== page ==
16. Bartleby The Scrivener by Herman Melville
US) - (Canada) - (Kindle)
The Art of the Novella Series
Finished: Jan. 13 2013
First Published: 1853; (this edition, 2010)
Publisher: Melville House Publishing
Genre: novella, literature
First sentence: "I am a rather elderly man."
Publisher's Summary: "“I would prefer not to.”
Academics hail it as the beginning of modernism, but to readers around the world—even those daunted by Moby-Dick—Bartleby the Scrivener is simply one of the most absorbing and moving novellas ever. Set in the mid-19th century on New York City’s Wall Street, it was also, perhaps, Herman Melville’s most prescient story: what if a young man caught up in the rat race of commerce finally just said, “I would prefer not to”?
The tale is one of the final works of fiction published by Melville before, slipping into despair over the continuing critical dismissal of his work after Moby-Dick, he abandoned publishing fiction. The work is presented here exactly as it was originally published in Putnam’s magazine—to, sadly, critical disdain.."
Acquired: I joined Melville House's NOVELLA SUBSCRIPTION SERIES and this was one of the two December selections.
Reason for Reading: I've decided to try the club for 6 months and plan to read the two selections, the month following their arrival. Hence this is my second January read.
I was not actually looking forward to this. I once tried to read "Moby Dick" and failed miserably. I cannot recall if I've run across Melville in anthologies but if I have obviously it is not something that I've remembered. Melville's writing style is a touch difficult for me and I found this a bit difficult to get into with the first several pages long-winded. However, this changed quite rapidly and I became quite smitten with this story and must say it was not Bartleby I was most intrigued with but the narrator. Bartleby is a most curious fellow, one who starts work in his position as a copyist, but gentlemanly refuses to do any other work by politely saying "I prefer not to." to any such requests. Only speaking when spoken to, this solitary man seems to always be present at work and when not working diligently is seen standing staring into space or out the window at a view of a brick wall. His condition deteriorates until he eventually "prefers not to" work at all, leave the premises, or be let go from his position. He becomes a peculiar, perhaps mentally unbalanced, perhaps supernaturally guided (what does he live upon?) character.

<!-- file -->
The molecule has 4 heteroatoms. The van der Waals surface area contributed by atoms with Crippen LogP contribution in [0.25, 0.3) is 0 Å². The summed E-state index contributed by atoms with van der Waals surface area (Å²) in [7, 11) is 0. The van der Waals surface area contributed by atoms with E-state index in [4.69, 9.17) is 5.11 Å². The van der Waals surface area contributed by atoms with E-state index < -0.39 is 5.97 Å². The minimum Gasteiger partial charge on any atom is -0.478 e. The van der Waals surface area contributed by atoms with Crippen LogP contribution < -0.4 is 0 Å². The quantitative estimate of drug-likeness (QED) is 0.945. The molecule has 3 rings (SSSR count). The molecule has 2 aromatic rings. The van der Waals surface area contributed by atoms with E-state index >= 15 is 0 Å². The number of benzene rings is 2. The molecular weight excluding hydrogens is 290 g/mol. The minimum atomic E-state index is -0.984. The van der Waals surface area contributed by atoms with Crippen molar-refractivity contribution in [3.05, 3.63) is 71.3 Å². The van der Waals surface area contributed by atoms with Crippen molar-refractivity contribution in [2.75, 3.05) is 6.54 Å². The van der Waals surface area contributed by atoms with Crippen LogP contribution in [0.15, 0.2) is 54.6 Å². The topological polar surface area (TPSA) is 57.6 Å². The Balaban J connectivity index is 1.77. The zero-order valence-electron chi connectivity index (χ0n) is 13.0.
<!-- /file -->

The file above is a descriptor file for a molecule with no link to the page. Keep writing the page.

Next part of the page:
However, I found my interest laying mostly with the character of the narrator, a lawyer, the Master in Chancery for the state of New York. At first impressed with his new employee's fast and diligent output of quality work, he starts to notice the man's peculiarities. When Bartleby virtually refuses to engage in any other work than copying the lawyer is flummoxed, leaving him be and making up reasons for the man's behaviour. This is in character with the lawyer though as he has done the same with his two other employees, one who is disagreeable in the mornings, the other in the afternoons. The lawyer has learned to work around this and sympathize with the men by inventing character flaws and health reasons for their behaviour. Bartleby, however, becomes unfathomable and yet the lawyer continues to show him kindness and think the best of him. Things become intense though once the lawyer finds Bartleby in dishabille in his chambers early one morning, doors locked from the inside and the lawyer finds that he is allowing himself to walk around the block several times upon Bartleby's orders. From this point on Bartelby becomes the one with the power and the lawyer eventually must leave his own chambers and move elsewhere to be rid of the man; this then starts a downward spiral of events for Bartleby which he can no longer control nor the lawyer's aid be accepted.
I found this story entirely intriguing and a curious look into the human condition. I honestly don't know what to make of it; what is the point or moral being made here. Even though I don't share this viewpoint, I do feel that many readers may find themselves siding with Bartelby and perhaps finding this a story of the downward drudgery of the clerical worker's monotonous plight. But I felt Bartelby went into this position with a chip on his shoulder and I see it more of a psychological tale of how the lawyer tries to help someone who obviously is in need of help both socially and mentally and yet there is only so much one can do to help another when they are unwilling to help themselves. Thought-provoking.